John Chiles was born in Groton Connecticut in 1962. John grew up in Hawaii, Guam, England, the U.S., and France as the family followed his father’s work for the U.S. Navy.
John first began working with glass in 1980 while a student at Bucks County Community College in Pennsylvania. Classes at Bucks prepared him for an apprenticeship with a local glassblower. From there he started in a production studio where he worked for the next six years as a glassblower and studio manager. Since 2002 John has maintained both a glass equipment manufacturing business and a glass blowing studio in Orwell, Vermont, where he designs and makes functional glassware and one-of-a-kind pieces.
John has been designing and building furnaces, glory holes, annealing ovens and other glass shop equipment for over twenty five years. Equipment he has designed and built is used by some of the United States’ most preeminent glass blowing studios such as Steuben Glassworks in Corning, NY.
Glassblowing requires cooperation and encourages collaboration.The glass community is relatively small and people for the most part are generous in their exchanges of knowledge and information. This exchange most often happens in workshops, collaborations, and seminars. Over the years John has attended many crafts schools, glass workshops, and seminars with master craftsmen and artists from the United States and Europe both as a student, teaching assistant, and teacher/lecturer.
In addition to his own work, John has worked on a contract and freelance basis for other glassblowers and manufacturers. He has worked in glass production teams on small and large scale projects that range from one-of-a-kind art & architectural installations to the coordination and production of seasonal product lines for a large manufacturer.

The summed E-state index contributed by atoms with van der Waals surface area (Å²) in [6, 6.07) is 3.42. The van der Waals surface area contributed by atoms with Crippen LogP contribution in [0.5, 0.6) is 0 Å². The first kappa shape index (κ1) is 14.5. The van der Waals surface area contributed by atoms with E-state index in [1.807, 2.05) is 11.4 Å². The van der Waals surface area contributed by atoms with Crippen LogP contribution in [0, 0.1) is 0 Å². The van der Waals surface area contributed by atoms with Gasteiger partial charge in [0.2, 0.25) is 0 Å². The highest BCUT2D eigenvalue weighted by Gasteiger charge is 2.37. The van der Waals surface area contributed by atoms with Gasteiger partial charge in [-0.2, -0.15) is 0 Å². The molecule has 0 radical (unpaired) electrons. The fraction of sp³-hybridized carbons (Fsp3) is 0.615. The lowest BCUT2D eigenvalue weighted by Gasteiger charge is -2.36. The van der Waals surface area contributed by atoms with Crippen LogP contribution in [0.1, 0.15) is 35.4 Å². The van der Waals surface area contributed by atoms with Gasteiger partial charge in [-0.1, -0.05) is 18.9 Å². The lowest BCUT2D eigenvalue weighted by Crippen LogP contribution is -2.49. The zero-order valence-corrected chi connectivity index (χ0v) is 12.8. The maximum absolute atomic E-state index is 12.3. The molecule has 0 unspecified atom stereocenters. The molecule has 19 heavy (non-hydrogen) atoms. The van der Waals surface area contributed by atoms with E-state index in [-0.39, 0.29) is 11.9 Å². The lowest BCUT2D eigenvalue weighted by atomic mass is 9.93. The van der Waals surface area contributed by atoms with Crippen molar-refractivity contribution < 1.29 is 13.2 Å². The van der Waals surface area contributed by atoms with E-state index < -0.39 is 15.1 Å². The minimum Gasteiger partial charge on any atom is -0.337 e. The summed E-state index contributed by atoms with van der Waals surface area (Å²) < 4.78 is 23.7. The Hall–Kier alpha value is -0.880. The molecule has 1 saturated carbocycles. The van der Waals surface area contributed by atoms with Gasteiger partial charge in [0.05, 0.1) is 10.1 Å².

The process of designing glass is essentially the attempt to best realize an idea within the technical constraints of the medium.
Trying to coax the material into new forms gives rise to new technical solutions and inspires new design ideas. I get a lot of satisfaction and inspiration from the process itself and find designing both product lines and one of a kind pieces to be equally challenging and rewarding in their respective ways.
The design process begins with sketches that are rendered to scale drawings which are then used as templates by John and his assistants in the glass shop.
Production time is organized around specific colors and shapes in order to work as efficiently as possible. Production begins with the shaping of elements that will later be attached to the body of a piece.
Elements are made from hot molten glass gathered from the furnace and worked on the end of a solid metal rod. When each element is finished it is put in a gas fired oven called a garage where it is kept hot until it is time to attach it to the finished vessel. For the vessel, molten glass is again gathered from the furnace but this time on the end of a long hollow metal tube called a blowpipe. The glass is blown and shaped at the glassblowing bench. A gloryhole is used to periodically reheat the glass during the shaping process. Reheating keeps the glass soft and pliable enough for the glassblower to continue working the glass.
After the vessel shape has been completed and while it is still hot at the glassblowers bench the previously made elements are brought from the garage, heated by the assistant, and then fused into place. After all the parts have been been attached and adjusted the finished pieces are put into an annealing oven where they are slowly cooled.